Review of Talking From 9 to 5

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Rating

9 Overall

9 Applicability

9 Innovation

8 Style

Review

In Talking from 9 to 5, best-selling author and Georgetown University linguistics professor Dr. Deborah Tannen examines cultural norms that feed sexism. Her 1994 classic bestseller unearths gender bias at its childhood roots. For decades, Tannen recorded compelling interviews and meetings. She proffers these exchanges to illustrate the gender bias that tinges corporate speech and behavior. Tannen observes that women’s traditional boundaries guide their speech and behavior to be different from men’s, especially in the workplace. She concludes that recognizing gender boundaries will give insights into your colleagues’ communication styles. With its accessible research and real-life samples, Tannen’s analysis reveals and explains male and female office behavior.

About the Author

Award-winning author Deborah Tannen, PhD, a linguistics professor at D.C.’s Georgetown University, is a frequent contributor to major publications and broadcasts. Her book You Just Don’t Understand remained on The New York Times bestseller list for almost four years.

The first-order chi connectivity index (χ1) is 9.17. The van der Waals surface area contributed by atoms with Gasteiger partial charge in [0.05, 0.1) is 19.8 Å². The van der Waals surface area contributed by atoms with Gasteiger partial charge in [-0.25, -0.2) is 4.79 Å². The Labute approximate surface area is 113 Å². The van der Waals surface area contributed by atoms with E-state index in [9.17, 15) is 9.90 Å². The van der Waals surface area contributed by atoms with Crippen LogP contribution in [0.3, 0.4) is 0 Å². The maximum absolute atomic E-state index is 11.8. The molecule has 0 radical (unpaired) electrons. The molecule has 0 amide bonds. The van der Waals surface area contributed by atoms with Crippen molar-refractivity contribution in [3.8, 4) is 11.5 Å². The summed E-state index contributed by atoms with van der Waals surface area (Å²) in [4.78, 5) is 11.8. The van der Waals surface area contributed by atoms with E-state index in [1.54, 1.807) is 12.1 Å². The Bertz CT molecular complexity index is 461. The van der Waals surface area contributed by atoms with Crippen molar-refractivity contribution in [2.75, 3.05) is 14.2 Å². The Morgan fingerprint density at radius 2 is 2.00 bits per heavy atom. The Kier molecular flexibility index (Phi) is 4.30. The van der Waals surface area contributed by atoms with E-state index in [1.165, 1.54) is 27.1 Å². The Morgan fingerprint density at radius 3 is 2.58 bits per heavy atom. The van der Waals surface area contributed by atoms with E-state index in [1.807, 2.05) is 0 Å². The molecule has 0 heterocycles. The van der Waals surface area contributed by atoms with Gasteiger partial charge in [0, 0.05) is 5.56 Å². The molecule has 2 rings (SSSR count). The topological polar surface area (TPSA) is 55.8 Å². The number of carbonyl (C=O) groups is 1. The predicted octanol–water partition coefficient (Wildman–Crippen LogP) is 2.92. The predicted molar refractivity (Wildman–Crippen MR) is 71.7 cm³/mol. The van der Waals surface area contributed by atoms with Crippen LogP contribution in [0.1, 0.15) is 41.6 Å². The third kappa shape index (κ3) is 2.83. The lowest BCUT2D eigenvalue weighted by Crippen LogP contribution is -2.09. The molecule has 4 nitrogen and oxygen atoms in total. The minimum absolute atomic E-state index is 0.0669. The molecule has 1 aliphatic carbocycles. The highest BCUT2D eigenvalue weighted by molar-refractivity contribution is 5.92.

Cultural Norms and Changes

Tannen conducted her research with professional men and women over a time span from the 1970s to the early ’90s. You might expect much of it to feel dated, but the office behaviors she tracks recur to this day. Members of the baby boomer generation – the first to confront consciousness-raising on this subject – dominate the typical office’s highest echelons, particularly in conservative industries. As they retire, they open opportunities for generation X and millennials. These generations grew up with stay-at-home dads, doctors of both genders, and commanding female role models, including CEOs and high-ranking politicians. Yet, Tannen’s research remains relevant and pertinent to the dominant modes of social interaction she describes.

Tannen’s doctoral studies in linguistics alerted her to the influence cultural norms exert on the speech and behavior that people expect. Children copy their role models’ speech to earn acceptance. They absorb cultural cues from their region, socioeconomic class and ethnicity.

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